ABSTRACT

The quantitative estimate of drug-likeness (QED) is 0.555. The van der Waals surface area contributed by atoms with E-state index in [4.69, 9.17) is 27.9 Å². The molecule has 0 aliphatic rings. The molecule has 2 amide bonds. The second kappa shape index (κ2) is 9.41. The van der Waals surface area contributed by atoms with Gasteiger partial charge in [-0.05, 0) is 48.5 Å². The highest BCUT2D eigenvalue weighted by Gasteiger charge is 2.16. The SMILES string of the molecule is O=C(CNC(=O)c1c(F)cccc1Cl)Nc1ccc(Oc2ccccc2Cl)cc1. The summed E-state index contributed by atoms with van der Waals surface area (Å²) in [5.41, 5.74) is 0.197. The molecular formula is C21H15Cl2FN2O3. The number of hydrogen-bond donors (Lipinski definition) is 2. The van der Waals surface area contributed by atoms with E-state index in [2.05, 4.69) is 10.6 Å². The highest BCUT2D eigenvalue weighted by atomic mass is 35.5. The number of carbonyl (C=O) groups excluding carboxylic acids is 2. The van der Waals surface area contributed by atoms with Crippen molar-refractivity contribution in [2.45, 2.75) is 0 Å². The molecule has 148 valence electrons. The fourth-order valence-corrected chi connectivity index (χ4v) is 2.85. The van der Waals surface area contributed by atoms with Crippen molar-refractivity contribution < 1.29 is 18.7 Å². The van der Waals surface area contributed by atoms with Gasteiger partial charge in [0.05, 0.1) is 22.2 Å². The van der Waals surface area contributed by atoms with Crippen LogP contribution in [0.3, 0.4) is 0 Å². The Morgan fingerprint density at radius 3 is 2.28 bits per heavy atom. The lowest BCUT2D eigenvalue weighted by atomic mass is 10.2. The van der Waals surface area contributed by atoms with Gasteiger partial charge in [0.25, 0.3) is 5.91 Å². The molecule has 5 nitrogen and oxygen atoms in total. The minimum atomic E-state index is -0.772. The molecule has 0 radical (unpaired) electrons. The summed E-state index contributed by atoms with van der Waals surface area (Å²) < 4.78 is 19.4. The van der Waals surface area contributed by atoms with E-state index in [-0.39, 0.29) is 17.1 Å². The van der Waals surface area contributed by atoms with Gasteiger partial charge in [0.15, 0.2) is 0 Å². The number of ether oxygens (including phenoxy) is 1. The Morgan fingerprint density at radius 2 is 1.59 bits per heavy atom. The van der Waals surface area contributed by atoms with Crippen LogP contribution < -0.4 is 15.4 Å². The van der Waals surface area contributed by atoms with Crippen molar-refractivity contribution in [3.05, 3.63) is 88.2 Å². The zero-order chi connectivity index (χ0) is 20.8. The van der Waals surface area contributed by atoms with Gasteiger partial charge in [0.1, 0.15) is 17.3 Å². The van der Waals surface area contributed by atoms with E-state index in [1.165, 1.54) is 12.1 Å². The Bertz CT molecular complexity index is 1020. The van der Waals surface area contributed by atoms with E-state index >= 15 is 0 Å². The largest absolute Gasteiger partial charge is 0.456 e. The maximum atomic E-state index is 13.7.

Although the Crusade of Frederick Barbarossa has been, to some extent anyway, neglected by Anglophone historians, the contemporary sources for that expedition are surprisingly full. We are indeed much better informed, especially from German sources, about this expedition to assist the Holy Land than we are about the corresponding one led by Frederick’s uncle, Conrad III, some 40 years earlier, in which the later Emperor Frederick had taken part as a young man.1 However, all three of the principal contemporary sources describing Barbarossa’s Crusade must be treated with some caution. Neither their composition nor their transmission is entirely straightforward, and the interrelationship between the three texts is complex. In this respect, the German sources for the Third Crusade resemble the equally complex and interrelated Anglo-Norman texts that describe this same Crusade.